Want to learn more about college life in the US?

The U.S. Embassy and TV Cultura Mais are collaborating on a TV show about Brazilian college students in the U.S. It’s called Graduados. Here is Episode 2, which happens to be about my alma mater, Princeton. 

Episodes 1 and 3 are also available online.

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Come to Chick Flick Friday

Want to see a more lighthearted side of American culture than the one you saw during our recent unit on World War II and the Holocaust? Then come to Chick Flick Friday! We’ll watch a classic chick flick, like Dirty Dancing, Love Actually, Never Been Kissed, or Notting Hill. Details on Facebook.

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News in Levels: A Great Website for Practicing Reading

Students, interested in practicing your reading skills a bit more?

The participants in PIBID’s Reading Club have found the site www.newsinlevels.com incredibly useful.

Why We Love It

News in Levels publishes three articles for each event it covers–one written for beginning English students, one written for intermediate English students, and one written for advanced English students. Each article comes with a list of key vocabulary terms and an audio recording so that you can learn correct pronunciation.

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And now we’ve made it through the 1940’s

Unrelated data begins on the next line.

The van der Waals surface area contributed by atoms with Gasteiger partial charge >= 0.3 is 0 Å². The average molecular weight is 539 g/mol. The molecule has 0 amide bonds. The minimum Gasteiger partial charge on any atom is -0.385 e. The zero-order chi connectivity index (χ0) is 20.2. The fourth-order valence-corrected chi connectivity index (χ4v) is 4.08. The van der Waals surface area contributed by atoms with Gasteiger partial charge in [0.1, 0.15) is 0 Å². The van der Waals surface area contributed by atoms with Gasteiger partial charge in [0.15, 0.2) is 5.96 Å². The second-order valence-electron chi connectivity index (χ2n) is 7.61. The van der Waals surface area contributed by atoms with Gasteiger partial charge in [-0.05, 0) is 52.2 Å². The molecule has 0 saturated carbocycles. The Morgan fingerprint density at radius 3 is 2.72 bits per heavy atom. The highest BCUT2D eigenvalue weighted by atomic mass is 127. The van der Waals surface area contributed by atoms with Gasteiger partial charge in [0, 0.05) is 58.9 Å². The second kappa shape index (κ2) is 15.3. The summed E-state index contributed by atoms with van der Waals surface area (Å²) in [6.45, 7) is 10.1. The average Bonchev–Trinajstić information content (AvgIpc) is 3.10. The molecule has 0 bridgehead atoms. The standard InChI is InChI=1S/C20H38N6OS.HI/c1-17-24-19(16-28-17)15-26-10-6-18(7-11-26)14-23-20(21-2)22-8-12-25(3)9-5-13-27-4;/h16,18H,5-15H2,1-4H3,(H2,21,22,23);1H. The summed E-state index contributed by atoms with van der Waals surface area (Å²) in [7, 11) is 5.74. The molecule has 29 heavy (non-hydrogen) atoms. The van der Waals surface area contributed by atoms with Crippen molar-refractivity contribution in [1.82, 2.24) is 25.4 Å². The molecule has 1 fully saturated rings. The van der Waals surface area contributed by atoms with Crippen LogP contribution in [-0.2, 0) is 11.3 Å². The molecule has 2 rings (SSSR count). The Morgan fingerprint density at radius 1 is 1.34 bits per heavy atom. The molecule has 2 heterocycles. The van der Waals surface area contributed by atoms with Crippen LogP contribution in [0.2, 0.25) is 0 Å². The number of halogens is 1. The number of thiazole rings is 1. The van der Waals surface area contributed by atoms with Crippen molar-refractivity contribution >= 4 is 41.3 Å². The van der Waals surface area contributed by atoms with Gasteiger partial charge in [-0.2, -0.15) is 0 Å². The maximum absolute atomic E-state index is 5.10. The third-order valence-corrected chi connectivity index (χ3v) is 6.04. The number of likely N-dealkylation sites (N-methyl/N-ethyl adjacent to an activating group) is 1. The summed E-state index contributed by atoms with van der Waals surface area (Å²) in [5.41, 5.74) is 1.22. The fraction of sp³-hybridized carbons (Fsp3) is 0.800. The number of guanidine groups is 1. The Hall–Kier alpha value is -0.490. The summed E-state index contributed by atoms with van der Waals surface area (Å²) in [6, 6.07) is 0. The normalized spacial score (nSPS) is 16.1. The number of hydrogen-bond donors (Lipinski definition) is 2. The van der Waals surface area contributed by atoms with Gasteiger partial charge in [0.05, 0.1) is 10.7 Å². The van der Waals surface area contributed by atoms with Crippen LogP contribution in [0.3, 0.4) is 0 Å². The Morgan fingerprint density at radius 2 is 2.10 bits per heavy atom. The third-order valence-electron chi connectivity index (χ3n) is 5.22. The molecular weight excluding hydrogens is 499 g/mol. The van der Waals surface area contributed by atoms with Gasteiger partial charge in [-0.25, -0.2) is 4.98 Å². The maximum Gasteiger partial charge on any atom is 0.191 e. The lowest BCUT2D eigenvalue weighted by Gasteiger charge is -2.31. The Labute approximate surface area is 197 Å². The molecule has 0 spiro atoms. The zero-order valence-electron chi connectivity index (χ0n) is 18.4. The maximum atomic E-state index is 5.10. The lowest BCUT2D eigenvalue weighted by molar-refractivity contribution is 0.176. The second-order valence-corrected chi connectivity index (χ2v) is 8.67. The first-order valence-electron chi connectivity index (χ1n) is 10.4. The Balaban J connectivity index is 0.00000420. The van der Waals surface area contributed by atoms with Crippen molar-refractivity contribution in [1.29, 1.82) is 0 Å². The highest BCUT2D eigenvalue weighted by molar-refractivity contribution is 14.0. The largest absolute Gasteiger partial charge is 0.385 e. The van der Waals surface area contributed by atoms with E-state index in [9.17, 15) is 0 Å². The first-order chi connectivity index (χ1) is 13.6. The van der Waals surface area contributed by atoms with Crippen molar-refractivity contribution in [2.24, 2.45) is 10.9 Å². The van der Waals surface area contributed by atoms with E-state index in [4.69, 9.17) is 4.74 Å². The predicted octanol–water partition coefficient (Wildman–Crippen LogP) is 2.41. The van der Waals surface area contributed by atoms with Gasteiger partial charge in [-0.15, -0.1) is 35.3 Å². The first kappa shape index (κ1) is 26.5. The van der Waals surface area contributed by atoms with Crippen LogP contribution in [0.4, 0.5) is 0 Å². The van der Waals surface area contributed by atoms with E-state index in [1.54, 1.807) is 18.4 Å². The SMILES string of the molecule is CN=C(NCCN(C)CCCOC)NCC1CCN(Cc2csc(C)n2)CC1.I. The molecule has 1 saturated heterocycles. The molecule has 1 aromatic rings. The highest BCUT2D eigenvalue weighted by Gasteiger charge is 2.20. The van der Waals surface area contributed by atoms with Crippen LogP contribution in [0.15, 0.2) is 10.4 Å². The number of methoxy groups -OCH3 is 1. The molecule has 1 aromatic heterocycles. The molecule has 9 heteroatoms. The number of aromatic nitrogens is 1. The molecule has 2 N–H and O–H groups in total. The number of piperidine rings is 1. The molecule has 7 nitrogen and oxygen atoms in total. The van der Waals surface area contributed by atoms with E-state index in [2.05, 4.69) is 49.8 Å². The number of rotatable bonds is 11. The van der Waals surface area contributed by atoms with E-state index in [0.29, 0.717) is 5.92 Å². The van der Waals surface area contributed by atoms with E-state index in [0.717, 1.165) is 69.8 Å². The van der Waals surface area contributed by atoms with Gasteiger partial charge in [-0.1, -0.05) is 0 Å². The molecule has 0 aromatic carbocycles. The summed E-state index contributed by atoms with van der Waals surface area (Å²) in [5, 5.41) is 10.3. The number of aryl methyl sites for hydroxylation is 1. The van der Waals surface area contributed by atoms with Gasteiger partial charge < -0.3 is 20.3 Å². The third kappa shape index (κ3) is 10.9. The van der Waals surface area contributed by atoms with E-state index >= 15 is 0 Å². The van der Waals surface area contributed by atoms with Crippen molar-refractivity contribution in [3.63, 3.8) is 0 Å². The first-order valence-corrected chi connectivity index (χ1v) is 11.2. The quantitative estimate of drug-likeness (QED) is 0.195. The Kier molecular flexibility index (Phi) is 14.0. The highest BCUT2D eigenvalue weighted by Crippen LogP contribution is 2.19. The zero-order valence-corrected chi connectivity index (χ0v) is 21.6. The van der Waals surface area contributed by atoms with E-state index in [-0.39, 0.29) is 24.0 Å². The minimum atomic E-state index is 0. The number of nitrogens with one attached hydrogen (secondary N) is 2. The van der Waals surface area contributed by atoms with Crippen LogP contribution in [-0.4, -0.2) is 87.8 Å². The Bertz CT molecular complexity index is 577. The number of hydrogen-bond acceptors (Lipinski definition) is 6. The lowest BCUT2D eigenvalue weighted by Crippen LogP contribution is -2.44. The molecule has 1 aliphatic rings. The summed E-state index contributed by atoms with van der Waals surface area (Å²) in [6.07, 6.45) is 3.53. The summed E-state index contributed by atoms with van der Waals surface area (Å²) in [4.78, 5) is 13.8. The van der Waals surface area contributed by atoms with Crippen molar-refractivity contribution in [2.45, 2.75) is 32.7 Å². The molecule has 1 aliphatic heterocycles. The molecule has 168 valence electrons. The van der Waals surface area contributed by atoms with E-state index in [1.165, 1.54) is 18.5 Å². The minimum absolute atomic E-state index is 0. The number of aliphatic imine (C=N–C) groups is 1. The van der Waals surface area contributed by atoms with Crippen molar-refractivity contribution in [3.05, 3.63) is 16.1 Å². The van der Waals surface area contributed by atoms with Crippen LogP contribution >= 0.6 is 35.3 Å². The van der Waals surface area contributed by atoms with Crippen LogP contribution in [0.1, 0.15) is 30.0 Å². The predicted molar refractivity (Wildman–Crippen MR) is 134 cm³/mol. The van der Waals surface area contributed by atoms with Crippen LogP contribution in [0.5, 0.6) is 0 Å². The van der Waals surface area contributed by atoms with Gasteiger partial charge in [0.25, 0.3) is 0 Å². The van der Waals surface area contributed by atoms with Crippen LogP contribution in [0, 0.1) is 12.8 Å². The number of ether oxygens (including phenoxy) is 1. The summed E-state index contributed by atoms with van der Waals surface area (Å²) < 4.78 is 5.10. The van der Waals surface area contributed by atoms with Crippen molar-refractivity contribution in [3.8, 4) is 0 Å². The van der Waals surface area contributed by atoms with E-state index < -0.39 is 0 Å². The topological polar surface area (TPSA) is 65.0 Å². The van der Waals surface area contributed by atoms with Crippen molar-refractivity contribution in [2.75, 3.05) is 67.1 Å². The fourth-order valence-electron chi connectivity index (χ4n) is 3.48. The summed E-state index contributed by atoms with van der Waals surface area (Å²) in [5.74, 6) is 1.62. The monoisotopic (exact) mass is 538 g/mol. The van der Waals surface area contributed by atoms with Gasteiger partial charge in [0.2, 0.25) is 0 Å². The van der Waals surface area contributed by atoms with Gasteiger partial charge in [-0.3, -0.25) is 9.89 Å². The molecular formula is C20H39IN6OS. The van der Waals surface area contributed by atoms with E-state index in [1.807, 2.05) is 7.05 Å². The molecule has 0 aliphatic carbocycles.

Sure, it’s been a while since we posted about our jaunt through the 1930’s. That’s because we spent a long time focussing on the 1940’s. Between World War II and the Holocaust, it was arguably one of the most impactful decades in global history. So, how did we learn about it?

1. We held a lecture on the causes of World War II.

2. We watched two major movies about events that took place during World War II. The first, Flags of Our Fathers, demonstrated the sheer brutality of war:

While the second, Schindler’s List, depicted the horrific events of the Holocaust.

3. We looked at examples of propaganda from the war. Then we made a bit of propaganda of our own about Brazil (students, feel free to send in your favorite drawings!).

4. We staged a debate in which we pretended that we worked for President Truman and needed to advise him about whether or not he should use the atomic bomb. For this exercise, students read text from real historical documents, then referenced it in their arguments. It was pretty impressive!

Thanks to everyone for their hard work!

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Thank you Michael Vossen!

Many thanks to guest lecturer Michael Vossen, Fulbright Scholar from UFRJ, for coming to class on Saturday and facilitating a discussion about the American Dream and the Brazilian Dream. To all students: Michael greatly enjoyed meeting you.

Next week, we’re going to wrap up our conversation about the 1930’s by talking a bit about culture. Here’s a preview:

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It’s the 1930’s!

Thanks for the great conversation about the Great Depression last week. Tracy and I had a lot of fun playing The Bank Run game. 

Here ares some of the vocab words we learned:

Debt – Dívida
Unprecedented – Sem Precedente
Stock Market – Mercado de Ações
Crash – Falência
Inequality – Desigualdade
If you want to learn more about the Great Depression, here is an article for students who are learning English.
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Excellent book for practicing English



A few students have asked about good resources for practicing English. I just found a great book called Leia e Pense em Inglês. It has reading exercises, 


listening exercises, and lots of new vocabulary. You can pick it up at the bookstore at Paraiso. 


Leia e Pense em Inglês


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